Before I was a bride, I stressed to my clients the importance of a wedding timeline. Now after being a bride, I can’t stress that importance enough. And not only to have a timeline, but to make sure there’s ample time built into that timeline (you know…because things never go as planned). For example, the day of my wedding we had one vendor get in a car wreck on the way to my venue (thank goodness they were okay) and another vendor who’s car decided to not work that day and couldn’t get to my venue (thank goodness I have a trusty friend who was already ordained and stepped in to help us out in a pinch). Even with those hiccups (and a good attitude about it all), the day still went on and we had plenty of time to finish all of our pictures and make sure the rest of the day/evening/night went according to plan. This is also another reason why I HIGHLY recommend a coordinator, but that’s another topic for another day. 😉 Today, we’ll focus on the photography timeline.
I work closely with each of my clients to put together a photography timeline that works well for the both of us and ensures that we have enough time to capture everything that you want us to capture and stay consistent with our portfolio and what our couples are expecting. The last thing you want to feel is rushed on your wedding day and building in some extra time throughout the day will ensure that you don’t feel rushed and can enjoy the moments.
Here is a sample photography timeline to help you prepare. Please be aware that the below timeline is one that prioritizes what you have invested in: wedding photography. I require that photography coverage starts three hours before the ceremony time if you are not having a first look. If a first look is something that you want to do, I require that photography coverage starts four hours before the ceremony time in order to have enough time to adequately cover everything.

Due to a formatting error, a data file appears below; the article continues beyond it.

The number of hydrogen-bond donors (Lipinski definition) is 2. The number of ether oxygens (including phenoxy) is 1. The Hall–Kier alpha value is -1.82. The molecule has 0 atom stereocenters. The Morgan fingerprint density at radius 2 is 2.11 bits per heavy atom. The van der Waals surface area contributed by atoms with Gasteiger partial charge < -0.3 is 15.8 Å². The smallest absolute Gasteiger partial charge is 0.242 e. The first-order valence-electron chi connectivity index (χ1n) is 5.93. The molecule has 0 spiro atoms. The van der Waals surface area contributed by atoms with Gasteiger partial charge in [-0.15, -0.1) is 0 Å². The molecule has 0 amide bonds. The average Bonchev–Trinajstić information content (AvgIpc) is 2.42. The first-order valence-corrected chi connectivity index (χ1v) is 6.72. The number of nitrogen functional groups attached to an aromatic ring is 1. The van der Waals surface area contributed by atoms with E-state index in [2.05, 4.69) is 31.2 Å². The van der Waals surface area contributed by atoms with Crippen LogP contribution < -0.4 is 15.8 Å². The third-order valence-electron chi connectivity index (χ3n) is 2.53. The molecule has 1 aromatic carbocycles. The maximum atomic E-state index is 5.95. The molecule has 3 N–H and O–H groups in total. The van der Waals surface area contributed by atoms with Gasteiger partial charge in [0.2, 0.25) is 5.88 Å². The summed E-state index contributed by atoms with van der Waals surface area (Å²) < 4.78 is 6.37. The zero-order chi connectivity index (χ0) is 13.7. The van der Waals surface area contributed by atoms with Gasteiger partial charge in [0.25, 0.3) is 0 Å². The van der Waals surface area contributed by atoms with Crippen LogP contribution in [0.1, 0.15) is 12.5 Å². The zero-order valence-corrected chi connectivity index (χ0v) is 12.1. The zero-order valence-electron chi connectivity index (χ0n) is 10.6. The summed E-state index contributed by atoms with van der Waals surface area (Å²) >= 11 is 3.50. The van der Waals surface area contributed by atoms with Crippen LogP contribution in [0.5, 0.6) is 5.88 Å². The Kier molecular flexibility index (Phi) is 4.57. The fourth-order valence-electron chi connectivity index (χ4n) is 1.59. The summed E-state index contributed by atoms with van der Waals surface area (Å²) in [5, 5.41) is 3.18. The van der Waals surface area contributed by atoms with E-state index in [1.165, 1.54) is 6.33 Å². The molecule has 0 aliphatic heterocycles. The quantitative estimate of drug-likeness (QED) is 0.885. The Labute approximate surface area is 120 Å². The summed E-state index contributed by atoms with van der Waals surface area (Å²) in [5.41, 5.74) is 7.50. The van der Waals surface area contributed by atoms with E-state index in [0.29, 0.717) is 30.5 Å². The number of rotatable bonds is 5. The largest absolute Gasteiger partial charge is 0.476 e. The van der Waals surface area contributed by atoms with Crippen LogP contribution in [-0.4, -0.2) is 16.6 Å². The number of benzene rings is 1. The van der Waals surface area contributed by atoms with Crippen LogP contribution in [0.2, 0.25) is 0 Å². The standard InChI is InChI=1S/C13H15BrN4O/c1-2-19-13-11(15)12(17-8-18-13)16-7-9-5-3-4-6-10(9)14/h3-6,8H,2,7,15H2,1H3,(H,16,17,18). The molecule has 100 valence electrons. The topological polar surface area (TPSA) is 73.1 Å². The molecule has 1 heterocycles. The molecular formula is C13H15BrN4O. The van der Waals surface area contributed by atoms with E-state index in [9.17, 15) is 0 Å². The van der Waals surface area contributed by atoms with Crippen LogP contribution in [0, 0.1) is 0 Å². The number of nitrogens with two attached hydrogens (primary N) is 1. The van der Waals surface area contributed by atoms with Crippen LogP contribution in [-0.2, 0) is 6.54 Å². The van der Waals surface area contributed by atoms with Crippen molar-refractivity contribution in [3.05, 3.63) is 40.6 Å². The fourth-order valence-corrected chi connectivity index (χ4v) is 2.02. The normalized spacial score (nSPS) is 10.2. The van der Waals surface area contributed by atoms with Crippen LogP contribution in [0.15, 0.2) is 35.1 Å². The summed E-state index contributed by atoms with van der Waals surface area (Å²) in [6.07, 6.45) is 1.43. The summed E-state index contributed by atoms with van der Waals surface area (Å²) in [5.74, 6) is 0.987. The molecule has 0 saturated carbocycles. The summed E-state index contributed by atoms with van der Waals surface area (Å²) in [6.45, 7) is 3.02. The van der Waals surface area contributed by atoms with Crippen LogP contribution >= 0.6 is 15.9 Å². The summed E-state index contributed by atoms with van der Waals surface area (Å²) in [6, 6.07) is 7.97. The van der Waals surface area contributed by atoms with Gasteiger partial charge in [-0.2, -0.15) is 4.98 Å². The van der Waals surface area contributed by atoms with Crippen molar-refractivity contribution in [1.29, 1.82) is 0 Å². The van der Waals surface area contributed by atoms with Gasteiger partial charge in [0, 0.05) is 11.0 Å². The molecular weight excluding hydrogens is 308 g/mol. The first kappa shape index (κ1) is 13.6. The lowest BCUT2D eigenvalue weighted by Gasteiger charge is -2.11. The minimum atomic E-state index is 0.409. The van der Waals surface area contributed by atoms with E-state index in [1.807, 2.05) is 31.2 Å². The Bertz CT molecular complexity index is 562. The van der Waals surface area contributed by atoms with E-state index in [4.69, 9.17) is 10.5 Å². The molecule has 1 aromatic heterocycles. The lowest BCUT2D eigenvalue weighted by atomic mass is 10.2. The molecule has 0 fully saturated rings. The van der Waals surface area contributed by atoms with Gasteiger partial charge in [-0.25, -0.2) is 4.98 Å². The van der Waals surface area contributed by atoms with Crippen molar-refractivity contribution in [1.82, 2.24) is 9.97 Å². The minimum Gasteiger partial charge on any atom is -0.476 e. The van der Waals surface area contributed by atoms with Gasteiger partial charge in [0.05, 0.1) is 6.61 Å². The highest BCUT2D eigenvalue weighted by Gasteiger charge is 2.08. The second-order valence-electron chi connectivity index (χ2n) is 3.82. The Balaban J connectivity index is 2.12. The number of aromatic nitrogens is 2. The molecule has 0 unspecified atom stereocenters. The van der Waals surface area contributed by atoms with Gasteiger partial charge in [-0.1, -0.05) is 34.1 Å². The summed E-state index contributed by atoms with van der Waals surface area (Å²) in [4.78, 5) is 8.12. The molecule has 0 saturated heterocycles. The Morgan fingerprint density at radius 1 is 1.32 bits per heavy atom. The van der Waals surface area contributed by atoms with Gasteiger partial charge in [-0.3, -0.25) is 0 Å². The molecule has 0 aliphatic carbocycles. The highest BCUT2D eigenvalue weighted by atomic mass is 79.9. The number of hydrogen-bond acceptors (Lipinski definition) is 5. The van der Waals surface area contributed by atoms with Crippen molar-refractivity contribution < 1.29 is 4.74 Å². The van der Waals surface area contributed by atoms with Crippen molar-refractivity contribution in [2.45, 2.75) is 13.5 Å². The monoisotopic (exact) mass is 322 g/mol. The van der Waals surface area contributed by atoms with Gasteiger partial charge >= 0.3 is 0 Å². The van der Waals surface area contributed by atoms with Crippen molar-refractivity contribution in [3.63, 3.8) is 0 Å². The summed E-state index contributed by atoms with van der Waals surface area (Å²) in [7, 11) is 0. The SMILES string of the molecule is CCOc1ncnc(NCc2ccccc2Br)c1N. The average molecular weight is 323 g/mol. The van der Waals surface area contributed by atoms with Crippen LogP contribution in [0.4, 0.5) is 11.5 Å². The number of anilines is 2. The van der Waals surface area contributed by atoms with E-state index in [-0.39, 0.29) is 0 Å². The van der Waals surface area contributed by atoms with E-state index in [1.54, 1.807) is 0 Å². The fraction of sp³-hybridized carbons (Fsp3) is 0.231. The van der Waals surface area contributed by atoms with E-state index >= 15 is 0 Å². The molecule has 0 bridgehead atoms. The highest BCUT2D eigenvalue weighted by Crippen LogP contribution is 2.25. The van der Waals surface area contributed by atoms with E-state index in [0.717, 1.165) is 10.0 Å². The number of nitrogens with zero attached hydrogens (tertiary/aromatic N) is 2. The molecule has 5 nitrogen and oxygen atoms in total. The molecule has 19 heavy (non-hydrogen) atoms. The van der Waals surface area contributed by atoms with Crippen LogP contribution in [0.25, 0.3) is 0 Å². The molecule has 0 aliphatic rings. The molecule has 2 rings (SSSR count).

The timeline below includes a FIRST LOOK where the bride and groom see each other before the ceremony and all family photos are taken pre-ceremony. If a first look isn’t the right choice for you, no worries, but tack on another hour after the ceremony for family photos and such. If your ceremony is taking place at another venue separate from your reception (such as a church) we will need to account for travel time to and from but this should at least give you a good starting point.
2:00pm- Photographer arrives to photograph detail and final prep
3:00pm- Bride puts on her dress
3:30pm- Bride and Groom’s first look
4:00pm- Wedding party photos
4:30pm- Family formal portraits
5:00pm- Final primping while guests arrive; Photographers photograph ceremony/reception details and decor
6:30pm- Short cocktail hour; Sunset photos with bride and groom
7:00pm- Grand entrance to reception/First dance/Prayer
7:15pm- Dinner is served
8:15pm- Special dances
8:30pm- Open dance floor
9:00pm- Cake cutting/toasts
9:15pm- More dancing
9:45pm- Bouquet/garter toss
10:00pm- Photographers leave
Our brides know that our timelines are fluid. What does that mean? That means that there’s a little extra padding built into the timeline which means if one part runs over or doesn’t start on time, we can make that time up somewhere along the timeline elsewhere. Every wedding is different. Sometimes people run late, sometimes there is travel between the ceremony venue and reception venue, etc. We help all of our KLP couples come up with a photography timeline that fits their wants and needs of the day. If you have a coordinator (which we always recommend), we work closely with them as well to make sure our photography timeline matches up with their timeline of the logistics of the day so everyone is on the same page.